Friday, April 29, 2011

An Ode To The Second Baseman

The second baseman of to-day is an entirely different unit in the field work of a team than was his fellow-tradesman of ten years ago. There is a wide difference between the play of a Beals, a Farrell and a Burdock of 1873 and a Dunlap, a Farrell and a Burdock of 1883. Not only has the area of territory over which the second baseman of the first class does not permit a grounder to pass grown larger, but the work in throwing and attention to fly balls has increased nearly as much. To the shortstop and second baseman has gradually been assigned the work of attending to all fly balls "between the fields," as the gap between the infielders and outfielders of a team in play is called. And well have the men filling the positions grappled with their task. Years ago it was a wonderful feat for a fielder to capture a fly running with the ball. Now it is an every-day occurrence, and by that means and fast backward running many an apparently safe "pop fly" has been captured. The picking up of grounders has also improved of late, some of the short bound stops being marvelous, and by skillfully placing the ball when first batted many a difficult stop is made with no seeming effort. The second baseman has fully half of the infield hits to attend to on an average, faces all kinds of wild, swift throwing by the catcher, is expected to make quick pickups and lightning and accurate throws for double plays and run-outs, and must never loose his head or the game goes with it. Added to this he must always stand the brunt of rough base-running and hold his ground and the ball after a touch and a tumble. All this is done by the majority of the leading second basemen, and with all the advances in the game, the players of this position have advanced. There is no doubt but that the most brilliant work of the infield is done by the second baseman.-[Cleveland Herald.]
-St. Louis Globe-Democrat, November 25, 1883

This is a nice little article about the evolution of second base play but let's not kid ourselves. This is all about The Second Baseman: Fred Dunlap. First mentioned among the "second [basemen] of the first class" and "the leading second [basemen]," he is the once and future Kingpin of Second Basemen. And he was coming to St. Louis.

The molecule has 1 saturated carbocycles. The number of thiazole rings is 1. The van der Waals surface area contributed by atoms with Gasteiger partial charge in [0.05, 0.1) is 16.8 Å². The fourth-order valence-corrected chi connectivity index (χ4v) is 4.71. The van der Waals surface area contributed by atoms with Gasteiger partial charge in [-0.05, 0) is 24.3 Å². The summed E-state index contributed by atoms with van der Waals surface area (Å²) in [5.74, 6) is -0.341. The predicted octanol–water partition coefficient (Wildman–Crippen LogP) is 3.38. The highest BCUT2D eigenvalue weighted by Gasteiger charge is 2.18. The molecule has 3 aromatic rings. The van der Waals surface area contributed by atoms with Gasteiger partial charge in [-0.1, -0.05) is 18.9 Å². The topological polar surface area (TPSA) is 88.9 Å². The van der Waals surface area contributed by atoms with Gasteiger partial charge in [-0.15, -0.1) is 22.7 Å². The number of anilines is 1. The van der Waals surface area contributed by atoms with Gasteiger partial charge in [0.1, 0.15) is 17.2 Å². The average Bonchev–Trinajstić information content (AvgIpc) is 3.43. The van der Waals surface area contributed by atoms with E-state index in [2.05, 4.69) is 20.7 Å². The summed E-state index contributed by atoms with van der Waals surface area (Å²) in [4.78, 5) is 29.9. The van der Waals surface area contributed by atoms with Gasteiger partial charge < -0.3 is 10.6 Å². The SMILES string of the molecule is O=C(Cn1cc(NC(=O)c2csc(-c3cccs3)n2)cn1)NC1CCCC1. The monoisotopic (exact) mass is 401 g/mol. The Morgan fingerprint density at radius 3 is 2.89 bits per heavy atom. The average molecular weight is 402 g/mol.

Ted Yemm said...

This is a very interesting passage. For those of us trying to re-create the earlier 1860's style game, passages like this help us extroplate the tendencies of fielders from that era. Thanks!

Jeffrey Kittel said...

I think the Cleveland Herald might have been running a series, position by position. Not absolutely certain about it but I know they did run a similiar article on shortstop play the next day. If you have access to the 19th century newspaper database, it might be worth looking at.

Ted Yemm said...

How does one get access to the 19th century newspaper database?

Jeffrey Kittel said...

Try checking with your local public library; they might have it as part of their online services. If not them, then a local university library should have it. I don't think that it's part of the Proquest package but it's similiar. I'd just check all the libraries in your area and see who has it.

I'm lucky enough that I have access to it online, through a library in Missouri; but they no longer offer the out-of-district card that I have. I'm very thankful that I'm grandfathered in and continue to have access to all of the databases in the comfort of my own home.

Your other option would be to go about it the old fashioned way and see if you can find a library that has the Cleveland Herald on microfilm.